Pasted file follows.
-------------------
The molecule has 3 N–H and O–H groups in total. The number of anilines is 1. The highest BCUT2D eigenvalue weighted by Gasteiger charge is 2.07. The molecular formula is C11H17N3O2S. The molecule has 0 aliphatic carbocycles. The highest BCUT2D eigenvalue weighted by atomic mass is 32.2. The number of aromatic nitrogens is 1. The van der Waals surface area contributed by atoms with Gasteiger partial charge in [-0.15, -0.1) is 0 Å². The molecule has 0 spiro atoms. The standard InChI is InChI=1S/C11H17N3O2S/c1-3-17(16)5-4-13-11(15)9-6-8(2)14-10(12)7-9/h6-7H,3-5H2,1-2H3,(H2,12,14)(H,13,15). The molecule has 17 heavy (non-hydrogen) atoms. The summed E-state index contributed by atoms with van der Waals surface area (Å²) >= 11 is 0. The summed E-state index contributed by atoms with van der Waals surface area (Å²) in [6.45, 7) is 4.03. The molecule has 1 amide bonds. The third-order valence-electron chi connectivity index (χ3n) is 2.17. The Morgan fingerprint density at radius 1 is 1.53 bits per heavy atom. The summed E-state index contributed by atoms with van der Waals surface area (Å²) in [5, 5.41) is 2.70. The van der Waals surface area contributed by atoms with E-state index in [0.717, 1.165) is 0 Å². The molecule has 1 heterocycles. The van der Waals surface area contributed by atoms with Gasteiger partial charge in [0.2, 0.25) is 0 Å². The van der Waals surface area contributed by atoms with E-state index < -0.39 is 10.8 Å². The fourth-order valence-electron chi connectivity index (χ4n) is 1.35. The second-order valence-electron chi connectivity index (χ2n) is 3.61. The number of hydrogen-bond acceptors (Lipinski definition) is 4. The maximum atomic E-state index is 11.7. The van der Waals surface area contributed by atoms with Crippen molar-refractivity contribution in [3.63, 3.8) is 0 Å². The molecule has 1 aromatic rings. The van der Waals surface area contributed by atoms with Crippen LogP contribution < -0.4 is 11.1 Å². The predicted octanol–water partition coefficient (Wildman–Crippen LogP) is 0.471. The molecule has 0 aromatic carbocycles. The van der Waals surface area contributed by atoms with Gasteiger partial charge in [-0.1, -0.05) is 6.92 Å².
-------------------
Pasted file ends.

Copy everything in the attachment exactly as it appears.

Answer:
The molecule has 3 N–H and O–H groups in total. The number of anilines is 1. The highest BCUT2D eigenvalue weighted by Gasteiger charge is 2.07. The molecular formula is C11H17N3O2S. The molecule has 0 aliphatic carbocycles. The highest BCUT2D eigenvalue weighted by atomic mass is 32.2. The number of aromatic nitrogens is 1. The van der Waals surface area contributed by atoms with Gasteiger partial charge in [-0.15, -0.1) is 0 Å². The molecule has 0 spiro atoms. The standard InChI is InChI=1S/C11H17N3O2S/c1-3-17(16)5-4-13-11(15)9-6-8(2)14-10(12)7-9/h6-7H,3-5H2,1-2H3,(H2,12,14)(H,13,15). The molecule has 17 heavy (non-hydrogen) atoms. The summed E-state index contributed by atoms with van der Waals surface area (Å²) >= 11 is 0. The summed E-state index contributed by atoms with van der Waals surface area (Å²) in [6.45, 7) is 4.03. The molecule has 1 amide bonds. The third-order valence-electron chi connectivity index (χ3n) is 2.17. The Morgan fingerprint density at radius 1 is 1.53 bits per heavy atom. The summed E-state index contributed by atoms with van der Waals surface area (Å²) in [5, 5.41) is 2.70. The van der Waals surface area contributed by atoms with E-state index in [0.717, 1.165) is 0 Å². The molecule has 1 heterocycles. The van der Waals surface area contributed by atoms with Gasteiger partial charge in [0.2, 0.25) is 0 Å². The van der Waals surface area contributed by atoms with E-state index < -0.39 is 10.8 Å². The fourth-order valence-electron chi connectivity index (χ4n) is 1.35. The second-order valence-electron chi connectivity index (χ2n) is 3.61. The number of hydrogen-bond acceptors (Lipinski definition) is 4. The maximum atomic E-state index is 11.7. The van der Waals surface area contributed by atoms with Crippen molar-refractivity contribution in [3.63, 3.8) is 0 Å². The molecule has 1 aromatic rings. The van der Waals surface area contributed by atoms with Crippen LogP contribution < -0.4 is 11.1 Å². The predicted octanol–water partition coefficient (Wildman–Crippen LogP) is 0.471. The molecule has 0 aromatic carbocycles. The van der Waals surface area contributed by atoms with Gasteiger partial charge in [-0.1, -0.05) is 6.92 Å².